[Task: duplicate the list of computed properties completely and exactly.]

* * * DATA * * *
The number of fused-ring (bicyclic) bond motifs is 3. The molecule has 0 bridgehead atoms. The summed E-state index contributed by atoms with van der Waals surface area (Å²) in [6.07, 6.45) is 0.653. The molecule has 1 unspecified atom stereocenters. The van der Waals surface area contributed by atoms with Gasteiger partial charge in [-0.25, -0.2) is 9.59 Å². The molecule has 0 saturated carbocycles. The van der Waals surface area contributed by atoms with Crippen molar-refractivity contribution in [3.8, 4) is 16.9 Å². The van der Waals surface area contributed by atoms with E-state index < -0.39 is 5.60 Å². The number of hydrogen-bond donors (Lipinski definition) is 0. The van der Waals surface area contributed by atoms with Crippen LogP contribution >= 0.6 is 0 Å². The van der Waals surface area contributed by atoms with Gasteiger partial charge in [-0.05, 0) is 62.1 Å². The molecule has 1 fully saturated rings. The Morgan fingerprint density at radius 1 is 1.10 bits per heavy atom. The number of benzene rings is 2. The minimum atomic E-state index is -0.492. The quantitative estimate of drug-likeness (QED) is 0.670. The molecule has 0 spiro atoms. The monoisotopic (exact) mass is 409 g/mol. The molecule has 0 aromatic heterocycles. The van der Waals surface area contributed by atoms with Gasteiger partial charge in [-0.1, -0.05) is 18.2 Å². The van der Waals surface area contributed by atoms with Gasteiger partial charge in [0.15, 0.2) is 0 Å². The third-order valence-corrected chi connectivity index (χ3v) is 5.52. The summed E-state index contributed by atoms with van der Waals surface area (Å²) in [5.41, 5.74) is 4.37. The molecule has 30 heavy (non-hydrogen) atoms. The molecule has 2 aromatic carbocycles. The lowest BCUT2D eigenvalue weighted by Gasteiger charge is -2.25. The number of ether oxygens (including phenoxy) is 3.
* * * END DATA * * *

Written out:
The number of fused-ring (bicyclic) bond motifs is 3. The molecule has 0 bridgehead atoms. The summed E-state index contributed by atoms with van der Waals surface area (Å²) in [6.07, 6.45) is 0.653. The molecule has 1 unspecified atom stereocenters. The van der Waals surface area contributed by atoms with Gasteiger partial charge in [-0.25, -0.2) is 9.59 Å². The molecule has 0 saturated carbocycles. The van der Waals surface area contributed by atoms with Crippen molar-refractivity contribution in [3.8, 4) is 16.9 Å². The van der Waals surface area contributed by atoms with E-state index < -0.39 is 5.60 Å². The number of hydrogen-bond donors (Lipinski definition) is 0. The van der Waals surface area contributed by atoms with Crippen LogP contribution >= 0.6 is 0 Å². The van der Waals surface area contributed by atoms with Gasteiger partial charge in [-0.05, 0) is 62.1 Å². The molecule has 1 fully saturated rings. The Morgan fingerprint density at radius 1 is 1.10 bits per heavy atom. The number of benzene rings is 2. The minimum atomic E-state index is -0.492. The quantitative estimate of drug-likeness (QED) is 0.670. The molecule has 0 spiro atoms. The monoisotopic (exact) mass is 409 g/mol. The molecule has 0 aromatic heterocycles. The van der Waals surface area contributed by atoms with Gasteiger partial charge in [-0.1, -0.05) is 18.2 Å². The van der Waals surface area contributed by atoms with Gasteiger partial charge in [0.15, 0.2) is 0 Å². The third-order valence-corrected chi connectivity index (χ3v) is 5.52. The summed E-state index contributed by atoms with van der Waals surface area (Å²) in [5.41, 5.74) is 4.37. The molecule has 30 heavy (non-hydrogen) atoms. The molecule has 2 aromatic carbocycles. The lowest BCUT2D eigenvalue weighted by Gasteiger charge is -2.25. The number of ether oxygens (including phenoxy) is 3.